How All Writing is Suspense
Why is my writing all about suspense? I think a better question is, is there any story that isn’t really about building uncertainty, making the reader wonder about what comes next, making them care? Suspense. And understanding that may be the perfect tool for any kind of writing.
(The Unified Writing Field Theory — searchings and findings on what makes stories work)
But suspense is only one genre, isn’t it? One Wikipedia page (since it’s probably the quickest source to go check; I’ll wait) lists 22 genres, and umpteen variations within them. I actually class my own writing as fantasy, urban fantasy and paranormal in particular, one of several genres that many people think of for its distinctive character types and weaponry (see also Science Fiction) or conflict (Crime or Mystery).
Except, many of those genres are about choosing tools. When a writer sits down to use them, Tom Clancy doesn’t have the same aims as Ian Fleming, and my battles aren’t trying to imitate Seanan McGuire’s. (Not that anyone could…)
What the idea of suspense can do is bring all genres and styles together—and show how each of us is making our own writing choices, even line by line, but all following the same cycle.
I call it a “suspense” flow, because I think that’s the word that captures the energy we want each part of a story to have—especially how it depends on balancing different parts of the flow to get the pacing right. You might argue for “action,” “mystery,” or other words, but I think “suspense” captures more in one word. And it all builds on what all writers do know is: conflict.If #conflict is the 'engine' of a story, the #suspense flow shows which 'gear' the engine's in. Click To Tweet
How does that help us writing?
Partly, we can use the suspense model for a larger view of what any part of a story needs, whether it’s a single passage or a five-book plan. Such as checking for:
- someone to root for
- tone or atmosphere
- complications, and a sense that these would be what he has to deal with
- choices that are hard enough to reveal the character
- pacing, not rushing or bogging down on the way to—
- an outcome that means something
All of these are basic elements of writing and conflict, but this fits them all together to see them as part of the same cycle—and to ask whether they’re building the right kind of momentum, involvement, suspense.
“But my writing’s barely about suspense!” –If that’s what you’ve been thinking, consider this: the suspense flow is more than a way to find common needs in the genres and styles. It’s also a way to look at any part of writing, and to pick if you have any particular priorities for it:
- If you want sensory mood or detail, you can start painting the picture right from the beginning, even before things happen.
- To make your story more about its subject (anything from a neighborhood-specific tale to a political tale to SF and fantasy), you might define more of it by just what complications come out of it. Be sure the reader knows why it’s those problems those people have to face, and what that means.
- A sense of mystery can mean playing up the contrast between choices about the subject, and of course stretching out how long it takaes to find that answer. Was it the vampire or the best friend that dunnit? Just why was the ruined city abandoned?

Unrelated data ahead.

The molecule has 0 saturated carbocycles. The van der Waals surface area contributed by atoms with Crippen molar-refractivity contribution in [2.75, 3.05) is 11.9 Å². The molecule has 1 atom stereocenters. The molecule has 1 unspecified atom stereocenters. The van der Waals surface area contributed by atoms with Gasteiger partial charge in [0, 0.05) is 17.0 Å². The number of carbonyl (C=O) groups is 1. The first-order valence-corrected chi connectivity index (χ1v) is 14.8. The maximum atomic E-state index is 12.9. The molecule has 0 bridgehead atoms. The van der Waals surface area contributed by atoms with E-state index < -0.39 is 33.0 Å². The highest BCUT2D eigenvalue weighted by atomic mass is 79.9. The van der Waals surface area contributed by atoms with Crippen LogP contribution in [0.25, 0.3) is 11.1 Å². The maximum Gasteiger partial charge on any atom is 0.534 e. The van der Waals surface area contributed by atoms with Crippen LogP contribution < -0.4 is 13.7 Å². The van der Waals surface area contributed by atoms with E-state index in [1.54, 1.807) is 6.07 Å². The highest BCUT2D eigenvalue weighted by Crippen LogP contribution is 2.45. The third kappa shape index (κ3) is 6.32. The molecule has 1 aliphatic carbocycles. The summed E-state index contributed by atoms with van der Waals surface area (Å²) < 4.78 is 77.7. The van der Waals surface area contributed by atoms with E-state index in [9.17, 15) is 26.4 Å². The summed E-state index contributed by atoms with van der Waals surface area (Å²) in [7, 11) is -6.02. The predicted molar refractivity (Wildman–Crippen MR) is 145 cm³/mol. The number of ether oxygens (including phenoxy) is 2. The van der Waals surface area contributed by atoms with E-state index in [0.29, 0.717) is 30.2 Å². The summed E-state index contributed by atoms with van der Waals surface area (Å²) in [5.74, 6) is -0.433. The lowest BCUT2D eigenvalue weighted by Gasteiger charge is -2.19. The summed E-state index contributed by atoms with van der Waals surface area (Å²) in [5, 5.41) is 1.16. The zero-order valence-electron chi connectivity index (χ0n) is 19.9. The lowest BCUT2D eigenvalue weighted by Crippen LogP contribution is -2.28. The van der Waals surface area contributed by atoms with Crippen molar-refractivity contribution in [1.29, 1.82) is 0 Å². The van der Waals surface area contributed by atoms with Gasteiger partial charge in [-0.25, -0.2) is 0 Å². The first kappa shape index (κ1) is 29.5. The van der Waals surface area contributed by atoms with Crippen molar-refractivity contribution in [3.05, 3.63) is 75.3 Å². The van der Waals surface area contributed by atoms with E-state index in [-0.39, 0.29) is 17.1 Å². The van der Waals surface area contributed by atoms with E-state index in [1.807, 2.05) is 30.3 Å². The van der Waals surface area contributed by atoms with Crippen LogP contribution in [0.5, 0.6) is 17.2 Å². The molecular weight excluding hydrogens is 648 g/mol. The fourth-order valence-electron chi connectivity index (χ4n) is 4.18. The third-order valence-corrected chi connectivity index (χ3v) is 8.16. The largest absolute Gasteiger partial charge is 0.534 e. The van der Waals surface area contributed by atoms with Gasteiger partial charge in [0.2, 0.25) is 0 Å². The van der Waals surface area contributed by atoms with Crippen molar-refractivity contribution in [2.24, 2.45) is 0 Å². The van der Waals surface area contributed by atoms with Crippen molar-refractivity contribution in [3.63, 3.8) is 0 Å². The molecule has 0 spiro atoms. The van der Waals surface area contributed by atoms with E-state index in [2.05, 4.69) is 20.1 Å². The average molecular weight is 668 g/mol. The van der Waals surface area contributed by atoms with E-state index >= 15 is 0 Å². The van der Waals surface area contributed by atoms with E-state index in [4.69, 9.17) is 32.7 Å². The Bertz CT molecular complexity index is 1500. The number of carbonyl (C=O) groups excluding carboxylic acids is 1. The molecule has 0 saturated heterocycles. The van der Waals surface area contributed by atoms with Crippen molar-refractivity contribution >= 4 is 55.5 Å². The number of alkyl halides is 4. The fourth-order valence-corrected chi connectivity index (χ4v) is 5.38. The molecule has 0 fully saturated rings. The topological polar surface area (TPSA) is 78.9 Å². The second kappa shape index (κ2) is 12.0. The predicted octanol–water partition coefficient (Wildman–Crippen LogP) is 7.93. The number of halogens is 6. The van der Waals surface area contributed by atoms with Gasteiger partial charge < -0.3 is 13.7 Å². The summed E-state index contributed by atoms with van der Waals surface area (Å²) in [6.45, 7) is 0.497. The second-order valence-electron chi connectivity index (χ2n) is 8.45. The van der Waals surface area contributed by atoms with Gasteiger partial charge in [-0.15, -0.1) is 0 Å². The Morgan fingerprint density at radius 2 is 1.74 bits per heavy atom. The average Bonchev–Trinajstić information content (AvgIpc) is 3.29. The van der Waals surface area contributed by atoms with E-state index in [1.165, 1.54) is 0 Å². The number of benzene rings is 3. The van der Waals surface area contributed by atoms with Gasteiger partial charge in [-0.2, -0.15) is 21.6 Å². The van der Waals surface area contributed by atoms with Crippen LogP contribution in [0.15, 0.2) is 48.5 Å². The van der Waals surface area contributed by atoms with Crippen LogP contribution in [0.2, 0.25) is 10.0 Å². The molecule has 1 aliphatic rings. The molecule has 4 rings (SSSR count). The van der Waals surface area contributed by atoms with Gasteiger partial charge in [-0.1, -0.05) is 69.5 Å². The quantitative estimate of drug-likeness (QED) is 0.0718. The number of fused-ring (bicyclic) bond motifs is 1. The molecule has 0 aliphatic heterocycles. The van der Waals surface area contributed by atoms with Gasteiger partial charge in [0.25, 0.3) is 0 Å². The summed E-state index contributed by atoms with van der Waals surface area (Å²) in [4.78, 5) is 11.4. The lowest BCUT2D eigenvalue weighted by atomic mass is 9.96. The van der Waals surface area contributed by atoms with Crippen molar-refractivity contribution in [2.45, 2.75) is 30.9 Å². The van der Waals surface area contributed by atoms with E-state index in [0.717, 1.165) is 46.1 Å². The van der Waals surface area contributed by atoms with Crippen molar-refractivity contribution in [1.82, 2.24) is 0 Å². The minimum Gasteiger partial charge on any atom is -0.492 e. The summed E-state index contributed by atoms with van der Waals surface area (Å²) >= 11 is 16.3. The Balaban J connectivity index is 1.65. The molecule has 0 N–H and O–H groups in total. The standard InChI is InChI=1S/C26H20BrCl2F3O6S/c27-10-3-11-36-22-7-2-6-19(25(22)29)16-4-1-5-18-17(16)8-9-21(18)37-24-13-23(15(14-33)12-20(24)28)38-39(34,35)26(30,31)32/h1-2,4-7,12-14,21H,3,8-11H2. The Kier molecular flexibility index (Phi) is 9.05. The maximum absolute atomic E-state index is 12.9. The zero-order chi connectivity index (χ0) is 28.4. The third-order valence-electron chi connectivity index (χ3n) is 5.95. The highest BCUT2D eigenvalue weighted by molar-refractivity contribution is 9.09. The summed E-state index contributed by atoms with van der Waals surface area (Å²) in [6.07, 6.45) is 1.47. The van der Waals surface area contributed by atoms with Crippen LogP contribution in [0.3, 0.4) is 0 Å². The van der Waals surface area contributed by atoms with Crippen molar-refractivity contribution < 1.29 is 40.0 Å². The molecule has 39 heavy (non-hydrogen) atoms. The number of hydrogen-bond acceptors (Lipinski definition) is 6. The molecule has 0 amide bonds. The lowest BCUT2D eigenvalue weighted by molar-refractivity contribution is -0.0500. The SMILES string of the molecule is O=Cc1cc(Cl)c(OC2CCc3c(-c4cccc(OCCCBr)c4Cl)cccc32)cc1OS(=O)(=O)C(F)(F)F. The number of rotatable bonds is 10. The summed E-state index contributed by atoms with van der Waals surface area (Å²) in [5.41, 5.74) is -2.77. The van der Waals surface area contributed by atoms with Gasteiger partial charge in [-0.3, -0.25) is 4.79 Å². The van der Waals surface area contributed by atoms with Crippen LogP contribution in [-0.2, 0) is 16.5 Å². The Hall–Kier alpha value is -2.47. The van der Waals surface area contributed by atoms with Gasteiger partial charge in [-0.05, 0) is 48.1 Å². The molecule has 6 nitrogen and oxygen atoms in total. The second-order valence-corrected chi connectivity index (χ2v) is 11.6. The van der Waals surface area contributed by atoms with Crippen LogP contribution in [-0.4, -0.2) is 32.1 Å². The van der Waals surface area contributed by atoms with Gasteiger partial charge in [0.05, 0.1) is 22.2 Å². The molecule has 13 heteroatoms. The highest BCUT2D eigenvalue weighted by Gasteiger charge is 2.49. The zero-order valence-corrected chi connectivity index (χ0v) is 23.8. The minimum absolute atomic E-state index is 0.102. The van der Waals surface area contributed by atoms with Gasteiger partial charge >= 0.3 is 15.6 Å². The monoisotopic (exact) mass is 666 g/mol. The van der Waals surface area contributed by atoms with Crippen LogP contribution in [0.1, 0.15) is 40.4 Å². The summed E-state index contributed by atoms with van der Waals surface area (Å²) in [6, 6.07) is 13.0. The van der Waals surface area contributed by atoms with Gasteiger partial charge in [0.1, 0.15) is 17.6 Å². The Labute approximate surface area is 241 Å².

- Or, classic suspense in its own right means extending the whole process, whether it’s building up more mood or looking for further complications to keep things up in the air.
- Pure “drama” usually is code for making characters more important than what happens—not just important (we all want that), but focused on how they resist or interpret or put their own slant on the facts. Even in a whole sprawling war, nobody’s going to have the same PTSD as this one soldier.
- Or an action story needs to do justice to the effect itself, the explosions at the end of the suspense cycle before the cycle starts up again.
- (For that matter, comedy has the same need to stop there and enjoy the laughter. That same moment of release might well have explosions too, as long as fewer people are getting hurt.)
Naturally each point on the suspense flow is only as good as how the rest of the flow meshes with it. Only the crudest action story gets careless about why the danger’s there, or the hero’s choices in facing it; sensory description that shuts off once the complications appear would be absurd. And again, “suspense” is a reminder that it only works when the pieces have the right balance for the pacing we want.
Even a sequence that’s all mood or description can look at this pattern. By the time that boy finishes strolling out to the lake, what state of mind should the passage have nudged him to, and the reader with him? Do the bits of detail contrast with each other in ways that stir up preferences in us (looking at the open sky, and the gritty, tiring dust his feet kick up, before he’s finally rounding the corner), or give a sense of one thing disrupting another to demand our attention?
Can you look at these and see which part of the flow you want to give a bit more justification, a few more words, or an extra scene?
It’s all there, by one name or another. And if the combination of your words catches fire, it will do it partly because of what we call suspense.